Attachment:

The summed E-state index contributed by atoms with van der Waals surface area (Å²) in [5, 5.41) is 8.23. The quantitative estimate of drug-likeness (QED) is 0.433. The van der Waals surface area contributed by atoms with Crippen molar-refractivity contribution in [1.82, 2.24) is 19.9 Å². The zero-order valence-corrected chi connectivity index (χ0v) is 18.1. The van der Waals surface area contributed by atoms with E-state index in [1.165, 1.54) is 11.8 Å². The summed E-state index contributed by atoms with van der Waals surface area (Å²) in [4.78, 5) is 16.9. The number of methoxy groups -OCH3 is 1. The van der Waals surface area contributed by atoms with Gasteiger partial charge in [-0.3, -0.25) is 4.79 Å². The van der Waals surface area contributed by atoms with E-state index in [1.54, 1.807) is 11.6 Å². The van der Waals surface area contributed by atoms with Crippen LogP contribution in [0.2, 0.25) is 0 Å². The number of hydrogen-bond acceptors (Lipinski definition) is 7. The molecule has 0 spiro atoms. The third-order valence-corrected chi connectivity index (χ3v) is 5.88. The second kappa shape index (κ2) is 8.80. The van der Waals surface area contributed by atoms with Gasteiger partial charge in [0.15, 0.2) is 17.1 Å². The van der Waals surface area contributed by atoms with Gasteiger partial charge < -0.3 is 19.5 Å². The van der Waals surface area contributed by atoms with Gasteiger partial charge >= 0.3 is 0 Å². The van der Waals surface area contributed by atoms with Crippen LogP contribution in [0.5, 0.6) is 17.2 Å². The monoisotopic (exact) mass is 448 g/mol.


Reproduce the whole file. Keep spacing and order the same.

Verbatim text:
The summed E-state index contributed by atoms with van der Waals surface area (Å²) in [5, 5.41) is 8.23. The quantitative estimate of drug-likeness (QED) is 0.433. The van der Waals surface area contributed by atoms with Crippen molar-refractivity contribution in [1.82, 2.24) is 19.9 Å². The zero-order valence-corrected chi connectivity index (χ0v) is 18.1. The van der Waals surface area contributed by atoms with E-state index in [1.165, 1.54) is 11.8 Å². The summed E-state index contributed by atoms with van der Waals surface area (Å²) in [4.78, 5) is 16.9. The number of methoxy groups -OCH3 is 1. The van der Waals surface area contributed by atoms with Gasteiger partial charge in [-0.3, -0.25) is 4.79 Å². The van der Waals surface area contributed by atoms with E-state index in [1.54, 1.807) is 11.6 Å². The van der Waals surface area contributed by atoms with Crippen LogP contribution in [0.2, 0.25) is 0 Å². The number of hydrogen-bond acceptors (Lipinski definition) is 7. The molecule has 0 spiro atoms. The third-order valence-corrected chi connectivity index (χ3v) is 5.88. The second kappa shape index (κ2) is 8.80. The van der Waals surface area contributed by atoms with Gasteiger partial charge in [0.15, 0.2) is 17.1 Å². The van der Waals surface area contributed by atoms with Gasteiger partial charge < -0.3 is 19.5 Å². The van der Waals surface area contributed by atoms with Gasteiger partial charge >= 0.3 is 0 Å². The van der Waals surface area contributed by atoms with Crippen LogP contribution in [0.5, 0.6) is 17.2 Å². The monoisotopic (exact) mass is 448 g/mol.